So far it has been an orderly transition in Ada County as the respective parties consider candidates to replace Sheriff Gary Raney, whose resignation is effective June 30.
A meeting of the Ada County Republican Central Committee on Tuesday resulted in two names being forwarded to the Ada County Board of Commissioners, who are tasked over the next 10 days or so to name a sheriff to fill out the roughly 18 months remaining in Raney’s term.
Randy Folwell, a 28-year veteran of the Ada County department who retired as a captain in 2011, nosed out Raney’s preferred successor, Steve Bartlett, in that political setting. Bartlett, also a captain, has 12 years in the agency and experience serving as police chief in Eagle.
We don’t know what the deal breaker was that caused the GOP to order the candidates the way they did, but that’s not the way we rank them.
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If you appreciate the work and stellar reputation of Raney, you have to appreciate and respect his recommendation for a successor. Both candidates worked for him. Who knows the most about their performance? That would be Raney. We appreciate Raney’s endorsement, so Bartlett is our choice, and we urge the county commissioners to choose him as well.
People in the know, including Raney, agree that Folwell and Bartlett have well-rounded experience and stack up similarly on paper. But the separation begins by asking which one is more engaged in what is going on in the department today. It’s not Folwell, who left four years ago.
We applaud Folwell for wanting to get back into public service, but this is a fairly short appointment, which will be interrupted by an election toward the end. Who better to guide the department to that point than a person who is plugged in? That would be Bartlett.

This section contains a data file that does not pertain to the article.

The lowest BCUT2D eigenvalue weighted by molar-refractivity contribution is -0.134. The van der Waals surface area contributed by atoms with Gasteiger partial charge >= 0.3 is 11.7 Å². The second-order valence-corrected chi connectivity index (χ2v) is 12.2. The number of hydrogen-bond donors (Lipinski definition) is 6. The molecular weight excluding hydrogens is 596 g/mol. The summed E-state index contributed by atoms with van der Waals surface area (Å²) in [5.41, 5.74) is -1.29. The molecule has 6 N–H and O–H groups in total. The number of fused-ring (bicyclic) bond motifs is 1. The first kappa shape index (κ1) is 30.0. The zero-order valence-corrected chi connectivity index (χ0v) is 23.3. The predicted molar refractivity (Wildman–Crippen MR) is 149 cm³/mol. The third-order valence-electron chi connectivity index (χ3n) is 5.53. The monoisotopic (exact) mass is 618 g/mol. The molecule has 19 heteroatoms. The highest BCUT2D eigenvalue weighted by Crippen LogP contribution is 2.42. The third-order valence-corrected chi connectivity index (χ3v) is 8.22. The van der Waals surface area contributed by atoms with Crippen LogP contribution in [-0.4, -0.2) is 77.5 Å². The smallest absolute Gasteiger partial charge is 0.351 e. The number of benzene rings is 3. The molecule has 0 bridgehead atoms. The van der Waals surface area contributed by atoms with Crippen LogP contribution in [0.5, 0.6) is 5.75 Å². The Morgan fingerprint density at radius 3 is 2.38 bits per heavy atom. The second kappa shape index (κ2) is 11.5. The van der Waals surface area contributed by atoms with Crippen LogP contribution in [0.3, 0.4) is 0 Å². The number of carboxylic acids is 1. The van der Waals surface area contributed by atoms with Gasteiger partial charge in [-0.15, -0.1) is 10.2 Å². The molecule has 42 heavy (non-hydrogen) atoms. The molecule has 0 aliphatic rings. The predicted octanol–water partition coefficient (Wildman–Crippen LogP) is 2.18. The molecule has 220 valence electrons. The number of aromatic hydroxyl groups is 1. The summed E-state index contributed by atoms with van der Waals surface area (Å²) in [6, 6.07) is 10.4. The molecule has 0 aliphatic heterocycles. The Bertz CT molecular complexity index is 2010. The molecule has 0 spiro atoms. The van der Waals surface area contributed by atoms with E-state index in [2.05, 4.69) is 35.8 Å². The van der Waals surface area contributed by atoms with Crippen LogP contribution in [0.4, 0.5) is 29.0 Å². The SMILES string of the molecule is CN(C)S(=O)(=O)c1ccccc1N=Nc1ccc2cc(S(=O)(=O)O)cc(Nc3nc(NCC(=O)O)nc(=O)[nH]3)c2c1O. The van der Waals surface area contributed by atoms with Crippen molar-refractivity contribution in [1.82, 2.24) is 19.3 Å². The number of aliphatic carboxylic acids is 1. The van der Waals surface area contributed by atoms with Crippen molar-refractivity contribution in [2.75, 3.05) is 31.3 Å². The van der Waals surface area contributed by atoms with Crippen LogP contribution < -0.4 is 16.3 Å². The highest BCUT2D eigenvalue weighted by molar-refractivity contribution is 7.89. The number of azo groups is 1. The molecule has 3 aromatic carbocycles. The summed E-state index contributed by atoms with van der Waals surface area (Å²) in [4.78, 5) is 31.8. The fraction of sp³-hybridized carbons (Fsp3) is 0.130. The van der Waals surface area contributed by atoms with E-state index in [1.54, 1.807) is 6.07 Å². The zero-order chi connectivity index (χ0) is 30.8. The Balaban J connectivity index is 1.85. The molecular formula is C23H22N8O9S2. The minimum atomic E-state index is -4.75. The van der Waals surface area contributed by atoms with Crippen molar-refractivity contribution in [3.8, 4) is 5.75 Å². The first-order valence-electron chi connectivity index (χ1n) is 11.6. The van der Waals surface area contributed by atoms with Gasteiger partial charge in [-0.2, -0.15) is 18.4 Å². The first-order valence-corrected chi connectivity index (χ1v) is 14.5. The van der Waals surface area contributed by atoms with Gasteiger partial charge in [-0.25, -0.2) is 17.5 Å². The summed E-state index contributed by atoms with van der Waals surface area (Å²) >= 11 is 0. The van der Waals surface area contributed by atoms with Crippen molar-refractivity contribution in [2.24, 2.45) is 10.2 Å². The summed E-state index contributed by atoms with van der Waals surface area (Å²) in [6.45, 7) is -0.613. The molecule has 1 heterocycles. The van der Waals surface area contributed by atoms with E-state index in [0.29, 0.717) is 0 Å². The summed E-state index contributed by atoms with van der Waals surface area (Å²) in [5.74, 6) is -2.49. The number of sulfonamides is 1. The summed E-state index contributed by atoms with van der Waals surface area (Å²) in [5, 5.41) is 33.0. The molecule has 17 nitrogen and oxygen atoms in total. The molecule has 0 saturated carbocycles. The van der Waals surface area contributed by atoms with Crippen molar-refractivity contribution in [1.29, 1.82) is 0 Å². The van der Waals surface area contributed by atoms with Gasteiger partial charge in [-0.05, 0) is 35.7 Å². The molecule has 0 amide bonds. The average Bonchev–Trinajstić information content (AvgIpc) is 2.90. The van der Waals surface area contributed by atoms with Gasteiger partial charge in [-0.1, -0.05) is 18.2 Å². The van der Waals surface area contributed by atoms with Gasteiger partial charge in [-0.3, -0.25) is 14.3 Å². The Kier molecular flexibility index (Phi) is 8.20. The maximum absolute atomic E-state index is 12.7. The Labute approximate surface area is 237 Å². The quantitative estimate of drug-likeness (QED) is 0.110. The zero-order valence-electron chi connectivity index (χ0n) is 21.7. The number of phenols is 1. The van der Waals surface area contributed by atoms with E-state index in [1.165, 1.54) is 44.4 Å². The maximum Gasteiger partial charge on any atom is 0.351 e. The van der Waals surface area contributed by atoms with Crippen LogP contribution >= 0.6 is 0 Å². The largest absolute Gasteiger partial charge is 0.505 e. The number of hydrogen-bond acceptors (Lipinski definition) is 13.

If there was something wrong in the department — some insurrection or scandal — we might be looking for outside candidates, but we are not aware of any such problems. That’s not to say Raney is without detractors and critics, and his successor won’t be, either.
We have the same question about Folwell that Raney has: “If somebody retires four years ago, what draws them back into a job that is half again as intense as the one that he left?”
Being Ada County sheriff is a demanding job, if it is done right — with full days, full nights and lots of community interaction.
Who is ready to lead?
“Steve (Bartlett) has proven he can be effective at leading. He knows the current issues,” Raney said during a conversation Thursday. “He has the support of the agency and our partner law enforcement agencies.”
Bartlett is on top of the $21 million in capital improvements the department has on tap. He just returned from Washington, D.C., where a grant request he authored was one of 20 accepted (from a competitive field of 192 jurisdictions).
After the commissioners complete their due diligence, we believe they will see in Bartlett what Raney already sees: the next Ada County sheriff, who will hit the ground running and gradually take the department to the next level.
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